Chicago Dude

        “Just ask any developer how difficult it is to get a low level API from them; a lot of programming forums and message boards for Apple have begun to make their top advice “move to Android” as a solution.”

        Really, which programming forums? I have yet to see one.

        Apple’s position is that if you are going to do something then you should take the time to do it right. They have extensive documentation, tutorials, sample code, guides, etc available for free on their website. Apple has been obsessing over iOS for a decade (it was an internal project for many many years before the iPhone came out) and they have a huge number of high-level APIs that they would prefer you use. Asking for a low-level API is just short circuiting the process and is not going to gain you much if any performance since the system is built specifically for those high-level APIs. All you get is software that doesn’t work the way users expect it to work. Why would Apple encourage that? Hmm, maybe that is why people suggest these programmers switch to Android. Nothing is consistent so how can users expect things to work a certain way?

      • 0 avatar

        “If VW can’t make their units work with the single largest manufacturer of portable media devices, that’s VW dropping the ball.”

        My familiarity with technology runs back to the 8088; part of my job description involves solving problems. So with that said let’s run through the outcomes here:

        When plugged into my new-cherry ride last year:

        Droid phone: works like a champ

        SD card with MP3 files: works like a champ

        Thumb-drive with MP3 files (and firmware upgrade for the crApple OS): Works like a champ

        FAT32-formatted hard drive: Works like a champ

        iPod: pre-firmware takes 30+ seconds to buffer, post firmware takes 15+ seconds to buffer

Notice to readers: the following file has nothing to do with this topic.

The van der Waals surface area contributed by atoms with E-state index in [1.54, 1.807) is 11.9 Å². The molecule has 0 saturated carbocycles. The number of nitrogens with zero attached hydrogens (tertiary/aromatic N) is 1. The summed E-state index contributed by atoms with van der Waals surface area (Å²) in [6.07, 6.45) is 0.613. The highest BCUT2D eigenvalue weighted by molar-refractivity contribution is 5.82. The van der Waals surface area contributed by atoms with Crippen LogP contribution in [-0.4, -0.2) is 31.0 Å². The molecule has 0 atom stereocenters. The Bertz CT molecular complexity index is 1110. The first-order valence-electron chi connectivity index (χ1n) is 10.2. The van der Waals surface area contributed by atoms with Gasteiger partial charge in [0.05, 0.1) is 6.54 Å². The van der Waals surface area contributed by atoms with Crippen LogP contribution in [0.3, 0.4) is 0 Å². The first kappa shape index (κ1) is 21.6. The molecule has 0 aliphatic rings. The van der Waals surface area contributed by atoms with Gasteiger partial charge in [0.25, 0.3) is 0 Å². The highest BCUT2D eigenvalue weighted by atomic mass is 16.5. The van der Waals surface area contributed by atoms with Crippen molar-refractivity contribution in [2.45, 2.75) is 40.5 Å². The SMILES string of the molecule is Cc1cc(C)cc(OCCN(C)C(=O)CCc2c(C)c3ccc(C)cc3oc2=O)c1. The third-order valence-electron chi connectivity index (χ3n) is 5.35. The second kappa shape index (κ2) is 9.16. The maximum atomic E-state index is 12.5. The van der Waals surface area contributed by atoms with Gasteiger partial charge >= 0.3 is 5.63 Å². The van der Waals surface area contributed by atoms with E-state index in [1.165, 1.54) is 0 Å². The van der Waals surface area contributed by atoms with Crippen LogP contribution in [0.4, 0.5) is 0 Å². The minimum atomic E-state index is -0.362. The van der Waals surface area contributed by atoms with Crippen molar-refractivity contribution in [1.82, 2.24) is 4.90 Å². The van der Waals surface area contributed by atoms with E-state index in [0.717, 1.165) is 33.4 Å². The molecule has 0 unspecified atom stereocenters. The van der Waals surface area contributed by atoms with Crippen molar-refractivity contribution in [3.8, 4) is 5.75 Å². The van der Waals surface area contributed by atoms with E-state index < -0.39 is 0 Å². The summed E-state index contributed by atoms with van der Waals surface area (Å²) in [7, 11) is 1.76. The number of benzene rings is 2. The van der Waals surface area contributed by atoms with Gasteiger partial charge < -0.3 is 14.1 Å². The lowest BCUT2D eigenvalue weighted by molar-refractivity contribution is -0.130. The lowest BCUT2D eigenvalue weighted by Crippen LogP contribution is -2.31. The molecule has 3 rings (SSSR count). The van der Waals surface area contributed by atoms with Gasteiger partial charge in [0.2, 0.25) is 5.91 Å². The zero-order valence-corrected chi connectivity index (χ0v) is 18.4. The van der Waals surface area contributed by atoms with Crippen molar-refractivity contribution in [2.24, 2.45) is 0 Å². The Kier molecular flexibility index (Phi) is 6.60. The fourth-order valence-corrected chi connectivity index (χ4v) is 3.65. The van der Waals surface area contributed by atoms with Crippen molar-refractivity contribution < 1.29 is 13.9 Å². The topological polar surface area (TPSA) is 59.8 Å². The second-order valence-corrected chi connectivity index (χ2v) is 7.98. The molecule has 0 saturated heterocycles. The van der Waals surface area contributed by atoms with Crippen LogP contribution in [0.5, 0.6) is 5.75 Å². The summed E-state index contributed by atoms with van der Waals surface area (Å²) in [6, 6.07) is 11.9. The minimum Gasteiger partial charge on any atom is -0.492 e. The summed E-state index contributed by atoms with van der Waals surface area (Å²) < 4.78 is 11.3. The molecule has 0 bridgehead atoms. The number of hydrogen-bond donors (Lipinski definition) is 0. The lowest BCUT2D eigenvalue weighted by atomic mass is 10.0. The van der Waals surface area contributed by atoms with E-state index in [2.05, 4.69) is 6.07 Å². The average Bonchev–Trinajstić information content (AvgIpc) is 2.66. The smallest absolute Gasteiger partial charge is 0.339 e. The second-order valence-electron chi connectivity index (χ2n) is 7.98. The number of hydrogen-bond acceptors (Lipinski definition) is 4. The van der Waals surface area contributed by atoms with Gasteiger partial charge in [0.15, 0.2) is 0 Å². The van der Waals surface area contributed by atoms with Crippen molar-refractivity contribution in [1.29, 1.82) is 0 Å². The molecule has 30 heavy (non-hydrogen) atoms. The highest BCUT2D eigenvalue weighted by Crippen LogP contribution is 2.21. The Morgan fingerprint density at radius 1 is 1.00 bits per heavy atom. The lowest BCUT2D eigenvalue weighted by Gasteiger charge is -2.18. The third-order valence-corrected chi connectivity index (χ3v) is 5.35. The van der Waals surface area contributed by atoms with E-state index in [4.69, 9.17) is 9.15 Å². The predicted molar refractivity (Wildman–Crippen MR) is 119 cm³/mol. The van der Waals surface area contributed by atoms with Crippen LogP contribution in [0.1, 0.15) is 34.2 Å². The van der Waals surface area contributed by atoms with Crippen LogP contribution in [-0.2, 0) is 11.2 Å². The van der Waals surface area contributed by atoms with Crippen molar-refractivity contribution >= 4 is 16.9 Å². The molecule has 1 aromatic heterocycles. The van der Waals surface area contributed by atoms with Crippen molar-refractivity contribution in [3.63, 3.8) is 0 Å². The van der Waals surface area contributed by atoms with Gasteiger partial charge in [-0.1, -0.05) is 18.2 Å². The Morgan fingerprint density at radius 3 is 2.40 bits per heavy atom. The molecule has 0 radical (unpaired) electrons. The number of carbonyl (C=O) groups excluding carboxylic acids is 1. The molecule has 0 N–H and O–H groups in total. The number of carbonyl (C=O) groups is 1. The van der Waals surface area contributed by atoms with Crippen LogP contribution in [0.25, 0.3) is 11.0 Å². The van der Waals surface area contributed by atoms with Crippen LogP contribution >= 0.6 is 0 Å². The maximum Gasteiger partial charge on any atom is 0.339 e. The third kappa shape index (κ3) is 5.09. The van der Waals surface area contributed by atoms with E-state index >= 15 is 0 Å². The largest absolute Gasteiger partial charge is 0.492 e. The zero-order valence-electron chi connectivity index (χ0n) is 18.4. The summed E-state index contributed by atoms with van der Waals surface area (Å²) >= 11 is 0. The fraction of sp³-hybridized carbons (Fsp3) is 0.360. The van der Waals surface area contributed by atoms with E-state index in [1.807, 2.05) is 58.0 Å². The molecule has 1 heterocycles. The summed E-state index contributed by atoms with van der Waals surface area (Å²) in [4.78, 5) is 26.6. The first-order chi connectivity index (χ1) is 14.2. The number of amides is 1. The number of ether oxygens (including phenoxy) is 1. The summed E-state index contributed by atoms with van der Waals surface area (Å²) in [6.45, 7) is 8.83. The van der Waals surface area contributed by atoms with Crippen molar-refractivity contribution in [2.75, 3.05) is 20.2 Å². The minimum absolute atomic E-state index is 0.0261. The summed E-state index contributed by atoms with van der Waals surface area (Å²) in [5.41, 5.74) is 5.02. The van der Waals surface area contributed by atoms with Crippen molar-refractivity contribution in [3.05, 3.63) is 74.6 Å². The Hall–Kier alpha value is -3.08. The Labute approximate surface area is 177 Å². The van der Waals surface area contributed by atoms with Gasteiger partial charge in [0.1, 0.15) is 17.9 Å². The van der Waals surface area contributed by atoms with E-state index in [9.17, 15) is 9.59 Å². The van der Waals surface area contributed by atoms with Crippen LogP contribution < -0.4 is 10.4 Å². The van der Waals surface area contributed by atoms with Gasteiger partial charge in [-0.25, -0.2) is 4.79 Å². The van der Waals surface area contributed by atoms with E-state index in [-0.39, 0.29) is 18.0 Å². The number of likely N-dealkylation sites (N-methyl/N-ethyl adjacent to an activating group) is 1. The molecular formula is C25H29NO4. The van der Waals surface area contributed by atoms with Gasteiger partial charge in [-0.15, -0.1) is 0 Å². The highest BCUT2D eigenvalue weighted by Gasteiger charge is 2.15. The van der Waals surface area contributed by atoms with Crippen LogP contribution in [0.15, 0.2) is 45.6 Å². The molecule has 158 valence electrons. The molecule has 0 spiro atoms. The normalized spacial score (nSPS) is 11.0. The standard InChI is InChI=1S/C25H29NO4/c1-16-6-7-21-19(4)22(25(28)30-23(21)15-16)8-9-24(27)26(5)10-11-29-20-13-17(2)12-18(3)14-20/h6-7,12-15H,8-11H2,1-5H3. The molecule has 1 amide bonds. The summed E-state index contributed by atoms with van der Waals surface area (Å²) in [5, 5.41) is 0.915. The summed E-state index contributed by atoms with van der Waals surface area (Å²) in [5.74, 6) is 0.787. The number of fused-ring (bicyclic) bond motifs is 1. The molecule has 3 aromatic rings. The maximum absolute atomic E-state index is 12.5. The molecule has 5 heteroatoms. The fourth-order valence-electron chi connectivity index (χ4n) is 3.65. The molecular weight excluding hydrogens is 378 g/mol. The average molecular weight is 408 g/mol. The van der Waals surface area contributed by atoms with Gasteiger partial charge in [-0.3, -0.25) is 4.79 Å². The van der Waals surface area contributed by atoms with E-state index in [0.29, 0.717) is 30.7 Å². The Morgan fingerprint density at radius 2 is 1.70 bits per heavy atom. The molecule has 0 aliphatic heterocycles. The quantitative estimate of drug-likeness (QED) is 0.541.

Again, Apple does sexy well. If you’re willing to tether your balls to the Apple leash, everything will integrate beautifully.

        Some of us live in a world with USB, SD cards, external cameras, functional browsers, non-Apple apps, and CARS WITH DATA INPUTS.

        Take careful note of the subject of this thread. Whats the common theme: why oh why can’t many autos integrate with Steve Jobs’ proprietary format.

        The problem is not my car, or the auto industry; if I can plug in a thumb drive or an SD card, each of which cost less than a 12-pack of beer, and simultaneously have trouble with a “user-friendly” consumer electronic that cost hundreds when new (a theme that is apparently common across several makes) the problem clearly isn’t with the car, it is Apple.

        But again, I’m an engineer by trade and not in marketing. I make my living by solving problems, not making promises.

      • 0 avatar


        My experience also runs back to the 8088. I remember installing my first 10MB RLL hard drive in an XT.

        I, too, am an engineer. That was before I went public health/medical.

        I, too, solve problems for a living. As the guy who has to wear the engineer’s hat in the type of work that I do (humanitarian aid), I like to tell people that I basically get to be Macgyver. You know that scene in Apollo 13 where one engineer walks into a room full of other engineers and says, “we gotta make this work with that, using only this.” I actually get to do that.

        I was going to respond to your points, but I got the sense that at this point, you’re more interested in a dick waving contest. I hope I’ve obliged in a satisfactory manner.

      • 0 avatar

        Forgot about this thread, thought I’d come back and check on the response a couple weeks later.

        Dude, signal, I’m re-reading our discussion.

        “I was going to respond to your points, but I got the sense that at this point, you’re more interested in a dick waving contest. I hope I’ve obliged in a satisfactory manner.”

        Again, I merely re-state the problem (Apple) and my solution (affordable electronics built by someone other than Apple.)

        Just because you’re standing their with your dick in your hand does not make this a dick waiving contest.

      • 0 avatar